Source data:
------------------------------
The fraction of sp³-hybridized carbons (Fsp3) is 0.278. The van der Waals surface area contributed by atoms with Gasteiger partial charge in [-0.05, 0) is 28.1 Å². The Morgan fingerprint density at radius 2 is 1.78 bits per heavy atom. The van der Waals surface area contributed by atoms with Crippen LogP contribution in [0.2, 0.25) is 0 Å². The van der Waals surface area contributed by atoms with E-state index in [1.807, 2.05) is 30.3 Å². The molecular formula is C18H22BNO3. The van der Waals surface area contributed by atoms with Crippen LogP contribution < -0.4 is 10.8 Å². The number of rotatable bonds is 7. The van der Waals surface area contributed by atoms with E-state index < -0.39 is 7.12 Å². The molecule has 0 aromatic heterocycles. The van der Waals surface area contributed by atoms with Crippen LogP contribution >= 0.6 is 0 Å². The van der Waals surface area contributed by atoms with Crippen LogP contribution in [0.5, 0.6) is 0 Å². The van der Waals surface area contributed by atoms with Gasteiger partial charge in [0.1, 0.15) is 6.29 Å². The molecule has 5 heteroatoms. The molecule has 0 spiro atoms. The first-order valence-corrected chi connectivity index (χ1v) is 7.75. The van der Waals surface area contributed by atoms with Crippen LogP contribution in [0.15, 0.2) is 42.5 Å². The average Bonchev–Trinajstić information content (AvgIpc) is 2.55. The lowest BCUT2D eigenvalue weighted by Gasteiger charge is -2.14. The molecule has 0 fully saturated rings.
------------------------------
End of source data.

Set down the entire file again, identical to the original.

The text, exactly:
The fraction of sp³-hybridized carbons (Fsp3) is 0.278. The van der Waals surface area contributed by atoms with Gasteiger partial charge in [-0.05, 0) is 28.1 Å². The Morgan fingerprint density at radius 2 is 1.78 bits per heavy atom. The van der Waals surface area contributed by atoms with Crippen LogP contribution in [0.2, 0.25) is 0 Å². The van der Waals surface area contributed by atoms with E-state index in [1.807, 2.05) is 30.3 Å². The molecular formula is C18H22BNO3. The van der Waals surface area contributed by atoms with Crippen LogP contribution < -0.4 is 10.8 Å². The number of rotatable bonds is 7. The van der Waals surface area contributed by atoms with E-state index < -0.39 is 7.12 Å². The molecule has 0 aromatic heterocycles. The van der Waals surface area contributed by atoms with Crippen LogP contribution >= 0.6 is 0 Å². The van der Waals surface area contributed by atoms with Crippen LogP contribution in [0.5, 0.6) is 0 Å². The van der Waals surface area contributed by atoms with Gasteiger partial charge in [0.1, 0.15) is 6.29 Å². The molecule has 5 heteroatoms. The molecule has 0 spiro atoms. The first-order valence-corrected chi connectivity index (χ1v) is 7.75. The van der Waals surface area contributed by atoms with Crippen LogP contribution in [0.15, 0.2) is 42.5 Å². The average Bonchev–Trinajstić information content (AvgIpc) is 2.55. The lowest BCUT2D eigenvalue weighted by Gasteiger charge is -2.14. The molecule has 0 fully saturated rings.